The 4 rules to write emails for busy executives so that they actually read them and you don't look like a fool
A few years ago, a poorly written email almost got one of my team members fired.
A senior member of my team had sent a (very) long email to a client executive. When I say “long”, I am talking 4 scrolls on an iPhone to reach the end. This wasn’t just any email, but an important introduction for a piece of work that looked promising for our firm.
The formatting was non-existent: just a stream of consciousness thoughts, with no structure to it, no articulation, no bullet points.
In fact, I am sure the client did not read it.
This email inadvertently triggered a series of discussions among my senior leaders, including my boss, who were all CC’d.
I’ll spare the specifics, but the resulting backchanneling was definitely a clear indication of the confusion and concern that email had caused!
The worst part of all of this is that when I picked up the phone to call the author of the email, he thought there was nothing wrong with his writing.
He explained that the topic he wanted to discuss was quite niche and “technical”, so details were required.
The 4 rules to follow when writing emails
I realized there was a disconnect in his understanding of effective communication.
I took a deep breathe and started a brief lecture on how to write emails for busy executives so that they are read and understood.
These are the four building blocks.
First thing first, take a look at your structure.
You must have heard about the concept of “inverted pyramid”.
If not, I’ll tell you in one sentence (it’s not rocket science):
Convey key information upfront and keep the extra details below.
Start with the important piece of data, the core decision, or a clear call-to-action in the first 1-2 concise sentences before filling in supporting rationale, evidence, or analysis underneath.
This will ensure that your readers get the jist of what you want to tell them in the first few seconds. If they are interested, and have time, they can then proceed to understand your reasoning further.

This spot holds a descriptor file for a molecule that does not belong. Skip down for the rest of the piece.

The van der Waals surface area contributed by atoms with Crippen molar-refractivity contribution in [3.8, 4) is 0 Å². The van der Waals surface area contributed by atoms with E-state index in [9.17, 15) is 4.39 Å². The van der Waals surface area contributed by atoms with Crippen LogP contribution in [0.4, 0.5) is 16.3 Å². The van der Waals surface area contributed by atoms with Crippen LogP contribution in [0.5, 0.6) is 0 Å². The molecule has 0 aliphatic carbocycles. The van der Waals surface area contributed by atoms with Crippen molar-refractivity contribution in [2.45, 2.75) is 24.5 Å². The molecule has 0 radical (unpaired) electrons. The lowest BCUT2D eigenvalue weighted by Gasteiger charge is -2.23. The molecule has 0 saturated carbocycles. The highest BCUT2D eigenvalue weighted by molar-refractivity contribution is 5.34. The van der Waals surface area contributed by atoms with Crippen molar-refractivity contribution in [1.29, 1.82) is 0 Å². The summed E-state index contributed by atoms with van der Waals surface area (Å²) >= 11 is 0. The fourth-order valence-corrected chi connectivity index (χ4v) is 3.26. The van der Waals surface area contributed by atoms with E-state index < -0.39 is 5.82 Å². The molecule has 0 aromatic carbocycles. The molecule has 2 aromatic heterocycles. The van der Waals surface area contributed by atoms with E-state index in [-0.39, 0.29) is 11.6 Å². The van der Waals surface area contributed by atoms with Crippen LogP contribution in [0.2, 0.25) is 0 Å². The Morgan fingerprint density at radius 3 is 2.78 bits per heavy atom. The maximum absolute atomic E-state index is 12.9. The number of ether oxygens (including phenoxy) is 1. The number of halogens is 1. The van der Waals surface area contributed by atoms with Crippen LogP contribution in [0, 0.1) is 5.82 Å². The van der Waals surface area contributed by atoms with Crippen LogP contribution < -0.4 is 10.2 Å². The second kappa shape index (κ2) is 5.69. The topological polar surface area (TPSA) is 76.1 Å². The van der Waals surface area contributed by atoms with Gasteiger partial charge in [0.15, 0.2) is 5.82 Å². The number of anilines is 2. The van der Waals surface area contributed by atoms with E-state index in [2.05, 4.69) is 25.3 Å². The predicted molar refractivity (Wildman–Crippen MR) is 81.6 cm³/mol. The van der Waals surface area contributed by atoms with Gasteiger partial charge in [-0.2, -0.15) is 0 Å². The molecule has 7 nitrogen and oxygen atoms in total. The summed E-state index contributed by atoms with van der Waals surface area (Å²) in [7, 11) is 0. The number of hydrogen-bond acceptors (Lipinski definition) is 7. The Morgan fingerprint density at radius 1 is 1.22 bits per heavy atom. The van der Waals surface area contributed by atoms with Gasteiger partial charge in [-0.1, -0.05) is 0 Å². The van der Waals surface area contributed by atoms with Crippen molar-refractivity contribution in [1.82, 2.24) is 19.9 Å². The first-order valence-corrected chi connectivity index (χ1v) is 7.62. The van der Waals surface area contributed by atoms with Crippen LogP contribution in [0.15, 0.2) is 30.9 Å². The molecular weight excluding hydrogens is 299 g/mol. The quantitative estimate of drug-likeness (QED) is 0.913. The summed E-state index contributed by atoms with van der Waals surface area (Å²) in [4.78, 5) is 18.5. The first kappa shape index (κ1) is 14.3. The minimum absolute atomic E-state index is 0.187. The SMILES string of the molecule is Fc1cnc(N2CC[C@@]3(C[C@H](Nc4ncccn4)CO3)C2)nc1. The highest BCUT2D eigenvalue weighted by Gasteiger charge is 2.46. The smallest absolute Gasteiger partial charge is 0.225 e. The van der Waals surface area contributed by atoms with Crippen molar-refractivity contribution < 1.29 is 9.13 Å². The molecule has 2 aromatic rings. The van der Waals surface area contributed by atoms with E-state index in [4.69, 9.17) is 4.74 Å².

Break content into tight paragraphs with ample white space.
Let your email breathe!
Avoid overcrowding your paragraphs. Instead, aim for clarity and brevity to prevent your email from appearing as one long, daunting block of text.
Use bullet points and lists because they draw the eye for quick scanning.
Then, let’s think about formatting a bit more.
Well-formatted emails stand out visually.
Use generous spacing in your body. Write extremely descriptive subject lines: long subjects are OK if they help convey the meaning of the email.
If your email is particularly long, then you might want to even use sub-headings to allow for clarity. If I am interested in reading more, I can make a decision whether to keep going or not by quickly scanning the sub-headings.
Make sure that, throughout the body of your email, you are bolding for emphasis judiciously.
Numbered lists also aid fast pattern recognition.
Keep font choices and colors clean: avoid anything stylistically idiosyncratic, and most definitely do not start painting your email like a rainbow (leave that entertainment to my 6 year old daughter).
3. Length and complexity
Once you have your structure and your formatting nailed down, you have to look at your length and complexity.
Pare down your content substantially to fit executive mental bandwidth.
Remember that it’s often easier to write a lengthy email than a concise one, but brevity is key when communicating with busy executives.
Stick to 1-2 brief paragraphs or 3-5 bullet points that convey only essential information. Avoid overwhelming readers with dense text, niche details, or peripheral points that don’t directly aid their decision-making.
Complexity taxes limited time: simplify language radically.
When more depth is needed because of the nature of the information you want to provide, then simply provide backup materials like attachments or links. You don’t have to assume that your readers will actually want to read through those.
You must be able to tell them what you need to tell them in the body of the email.
The last point is about utility in your storytelling.
In your emails, you must demonstrate a usefulness mindset oriented around the readers’ priorities:
Can this analysis equip your investor meeting?
Will these market insights prepare branding decisions?
Is the information I’m giving you helping choose between this or that software vendor?
Am I articulating details that are necessary for you to understand your next executive action?
Highlight how info delivers value to current goals.
Busy leaders connect more with narratives than raw data, so you have to grind insights in illustrative anecdotes. When appropriate, paint vivid scenarios to make concepts tangible before generalizing statistically.
Appeal to their role interests: how will you make them successful? Ultimately, that’s your role as a consultant: make your clients shine.
Put it all together
The key in communicating with time-starved executives is leading with ultra-tight relevance signaling tied to current priorities and decisions.
You will then have to layer any supporting analysis in a simplified graphic style that allow quick pattern recognition.
To summarize the four rules:
Break content into paragraphs
Font and color choices
Length and complexity
Brevity over length
Details in attachments if required
Optimize for usefulness
This is what it’s all about: clarity, conciseness, and relevance.
Keep your email short, make it sharp, and always focus on adding value. When communicating with senior executives, less is more, and clarity is queen.
Write to be read, but also to influence and connect.
Do your friends write long emails? Share this with them. They deserve to know the truth!